It’s easy to underestimate your flock’s nutritional needs during the winter months, but you only get one shot to influence your future lamb crop, and it’s now, during the two month period either side of tupping.
David Thornton, Rumenco technical manager, warns that careful management of this period is vital as grass quality can’t always be relied upon.
“This season’s grass samples suggest dry matter content (DM) is only around 20%, which means around 80% is water. So effectively, ewes are eating a lot of stomach filling material, 80% of which has no nutritional value,” says Mr Thornton.
“Research confirms it’s important to maintain a high level of nutritional support for at least the first 40 to 60 days of pregnancy. Ewes needs to be in optimum body condition for early embryo genesis, when the embryo is just starting to form from the fertilised egg.
“Due to the high water content, grass is likely to be low in energy. If ewes’ are in a negative energy balance, this will compromise egg implantation and early embryonic development. This makes it critically important to maintain good nutrition right through from tupping, into pregnancy, to make every lamb count.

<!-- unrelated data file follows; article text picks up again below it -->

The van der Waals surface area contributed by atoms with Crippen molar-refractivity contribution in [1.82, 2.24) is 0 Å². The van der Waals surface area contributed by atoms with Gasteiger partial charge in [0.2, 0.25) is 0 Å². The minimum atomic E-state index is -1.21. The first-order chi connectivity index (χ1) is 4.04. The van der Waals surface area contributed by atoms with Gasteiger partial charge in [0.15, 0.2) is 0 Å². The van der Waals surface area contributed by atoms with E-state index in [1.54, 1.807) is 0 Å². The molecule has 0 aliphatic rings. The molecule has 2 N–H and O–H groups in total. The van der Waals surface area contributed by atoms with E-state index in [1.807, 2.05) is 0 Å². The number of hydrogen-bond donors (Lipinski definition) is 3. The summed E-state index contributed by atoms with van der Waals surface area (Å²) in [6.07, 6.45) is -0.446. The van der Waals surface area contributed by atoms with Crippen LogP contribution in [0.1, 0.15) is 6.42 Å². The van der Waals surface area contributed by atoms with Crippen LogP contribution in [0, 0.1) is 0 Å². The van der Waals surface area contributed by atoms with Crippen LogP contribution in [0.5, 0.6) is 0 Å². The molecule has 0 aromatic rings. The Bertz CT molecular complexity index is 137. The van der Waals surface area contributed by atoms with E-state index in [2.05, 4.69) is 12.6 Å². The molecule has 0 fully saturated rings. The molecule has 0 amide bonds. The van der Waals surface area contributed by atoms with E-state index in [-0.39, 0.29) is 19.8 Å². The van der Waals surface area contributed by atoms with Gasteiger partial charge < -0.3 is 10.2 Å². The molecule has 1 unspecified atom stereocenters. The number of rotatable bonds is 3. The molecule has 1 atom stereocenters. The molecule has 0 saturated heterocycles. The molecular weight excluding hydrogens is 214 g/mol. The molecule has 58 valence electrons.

“Consequently, supplementary nutrition is going to be vital to ensure ewes receive a balanced energy intake that meets these nutritional needs, especially as we head into the winter months.
“Another issue we’re seeing this season, along with consistently low DM affecting energy intake, is deficiencies of trace elements, especially cobalt and selenium.
“Cobalt tends to be deficient in the UK regardless of grass quality, and it is the most important trace element around the tupping and early pregnancy period. Maxx Energy provides high levels of trace elements, as well as being high in energy to optimise ewe health and support foetal development at this time.
Mr Thornton concludes: “After tupping you can’t increase the number of lambs, you can only lose them. A proactive approach to ewe nutrition, and being mindful of energy requirements compared to the quality of grass at this stage will pay-off in the long term, resulting in a successful 2016 lamb crop.”